Not all of us are born with the financial acumen to remain debt free for life. Sometimes we simply want more than we earn or just want to ‘keep up with the joneses’ or try to impress our spouse or other people close to us and before we know it, we have accumulated debts that we are quite simply not able to pay back.
Alternately, there may be a medical emergency or bad business decisions that just might lead to looming insolvency.
Bankruptcy in Canada
Stripped of all the hyperbole, the core idea behind personal bankruptcy in Canada is that you essentially have to surrender all your property to a ‘licensed insolvency trustee.’ This is done to get rid of all your debts. The trustee would help to ensure that your property is sold off and its proceeds are used to help your creditors recover their investments. Depending on which province you live in, certain bare essentials may be left to you so that you are able to continue living a reasonably normal life. The trustee will be responsible for making sure that neither you nor your creditors are treated unfairly.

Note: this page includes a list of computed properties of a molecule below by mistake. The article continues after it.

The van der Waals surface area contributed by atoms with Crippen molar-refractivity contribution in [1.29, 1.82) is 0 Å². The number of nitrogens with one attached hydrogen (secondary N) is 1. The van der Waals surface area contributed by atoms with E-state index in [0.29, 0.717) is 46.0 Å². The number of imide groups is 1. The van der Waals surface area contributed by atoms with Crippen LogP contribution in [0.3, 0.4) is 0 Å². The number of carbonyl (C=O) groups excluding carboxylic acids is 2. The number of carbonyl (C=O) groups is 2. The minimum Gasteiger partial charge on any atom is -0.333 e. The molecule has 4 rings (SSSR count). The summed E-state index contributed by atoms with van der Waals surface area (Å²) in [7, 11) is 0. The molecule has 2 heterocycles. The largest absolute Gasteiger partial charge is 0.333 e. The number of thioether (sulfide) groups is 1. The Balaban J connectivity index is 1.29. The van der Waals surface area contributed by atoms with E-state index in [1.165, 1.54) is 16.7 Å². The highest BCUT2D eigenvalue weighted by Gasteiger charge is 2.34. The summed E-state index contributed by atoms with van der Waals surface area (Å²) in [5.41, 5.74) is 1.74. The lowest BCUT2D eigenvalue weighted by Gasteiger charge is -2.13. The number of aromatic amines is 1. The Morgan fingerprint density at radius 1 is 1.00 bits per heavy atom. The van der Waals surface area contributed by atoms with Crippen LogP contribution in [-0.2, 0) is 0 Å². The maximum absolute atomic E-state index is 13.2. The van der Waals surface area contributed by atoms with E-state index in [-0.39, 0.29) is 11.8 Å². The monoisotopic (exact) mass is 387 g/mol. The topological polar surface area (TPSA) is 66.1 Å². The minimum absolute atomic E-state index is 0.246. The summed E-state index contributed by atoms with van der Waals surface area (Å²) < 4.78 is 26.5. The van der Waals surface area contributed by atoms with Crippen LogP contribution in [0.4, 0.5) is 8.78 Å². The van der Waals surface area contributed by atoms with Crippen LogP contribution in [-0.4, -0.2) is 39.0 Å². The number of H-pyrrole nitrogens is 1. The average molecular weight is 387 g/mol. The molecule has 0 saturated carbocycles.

If you were to go bankrupt in Canada, it is good to know that it will not have any direct financial repercussions on your loved ones such as husband, wife or common law partner etc. This is because your loans and your property are your very own (unless any loan is jointly owned or a close family member is a guarantor of your loan). This is why only ‘your’ personal property would be taken into consideration when you file for personal bankruptcy.
The Surrendering of Property
This is perhaps one of the worst things about bankruptcy. Most of your property may well be confiscated and sold off and its proceeds given to the creditors. To see your life’s hard work and assets being handed over to others is not an easy pill to swallow. But, look at the bright side. Your creditors will not continue to hound you anymore.
It is unwise to think that bankruptcy would not affect your credit ratings. However, it is not the end of the world when it comes to applying for fresh credit. In fact, you will continue to receive credit card and loan offers in your mail (however, the fine print would have changed and they would be charging you more interest than ever before).
Yes, bankruptcy has a severely negative impact on credit ratings, however, if the alterative is that you are being mercilessly hounded by creditors and you are lagging behind on almost all your monthly payments, then it is an axiomatic assumption to realize that your credit ratings are going through a downward spiral in any case.
Remember, bankruptcy is not the end of the road at all. Hundreds of thousands of Canadians go through it every year and simply restart their lives all over again. In time, both your credit ratings as well as your property will be back to the position they were before.